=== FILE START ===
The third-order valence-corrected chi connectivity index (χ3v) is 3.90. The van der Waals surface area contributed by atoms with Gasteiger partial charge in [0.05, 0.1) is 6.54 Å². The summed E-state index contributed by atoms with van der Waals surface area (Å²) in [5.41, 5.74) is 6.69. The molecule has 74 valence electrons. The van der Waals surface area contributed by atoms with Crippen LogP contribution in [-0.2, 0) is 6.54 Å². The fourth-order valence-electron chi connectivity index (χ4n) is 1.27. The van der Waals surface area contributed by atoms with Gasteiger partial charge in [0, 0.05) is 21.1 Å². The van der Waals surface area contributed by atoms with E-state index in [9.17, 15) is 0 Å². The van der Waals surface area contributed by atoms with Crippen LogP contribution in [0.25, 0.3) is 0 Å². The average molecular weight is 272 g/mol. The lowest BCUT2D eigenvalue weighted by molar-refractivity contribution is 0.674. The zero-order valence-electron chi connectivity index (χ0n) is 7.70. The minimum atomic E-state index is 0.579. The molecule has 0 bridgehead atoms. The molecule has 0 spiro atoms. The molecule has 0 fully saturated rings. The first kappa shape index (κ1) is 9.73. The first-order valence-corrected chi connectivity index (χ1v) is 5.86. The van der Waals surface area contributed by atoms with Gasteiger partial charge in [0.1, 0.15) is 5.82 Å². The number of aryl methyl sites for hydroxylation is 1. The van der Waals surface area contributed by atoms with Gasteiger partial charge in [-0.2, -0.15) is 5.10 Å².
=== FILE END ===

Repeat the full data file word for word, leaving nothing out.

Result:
The third-order valence-corrected chi connectivity index (χ3v) is 3.90. The van der Waals surface area contributed by atoms with Gasteiger partial charge in [0.05, 0.1) is 6.54 Å². The summed E-state index contributed by atoms with van der Waals surface area (Å²) in [5.41, 5.74) is 6.69. The molecule has 74 valence electrons. The van der Waals surface area contributed by atoms with Crippen LogP contribution in [-0.2, 0) is 6.54 Å². The fourth-order valence-electron chi connectivity index (χ4n) is 1.27. The van der Waals surface area contributed by atoms with Gasteiger partial charge in [0, 0.05) is 21.1 Å². The van der Waals surface area contributed by atoms with E-state index in [9.17, 15) is 0 Å². The van der Waals surface area contributed by atoms with Crippen LogP contribution in [0.25, 0.3) is 0 Å². The average molecular weight is 272 g/mol. The lowest BCUT2D eigenvalue weighted by molar-refractivity contribution is 0.674. The zero-order valence-electron chi connectivity index (χ0n) is 7.70. The minimum atomic E-state index is 0.579. The molecule has 0 bridgehead atoms. The molecule has 0 spiro atoms. The molecule has 0 fully saturated rings. The first kappa shape index (κ1) is 9.73. The first-order valence-corrected chi connectivity index (χ1v) is 5.86. The van der Waals surface area contributed by atoms with Gasteiger partial charge in [0.1, 0.15) is 5.82 Å². The number of aryl methyl sites for hydroxylation is 1. The van der Waals surface area contributed by atoms with Gasteiger partial charge in [-0.2, -0.15) is 5.10 Å².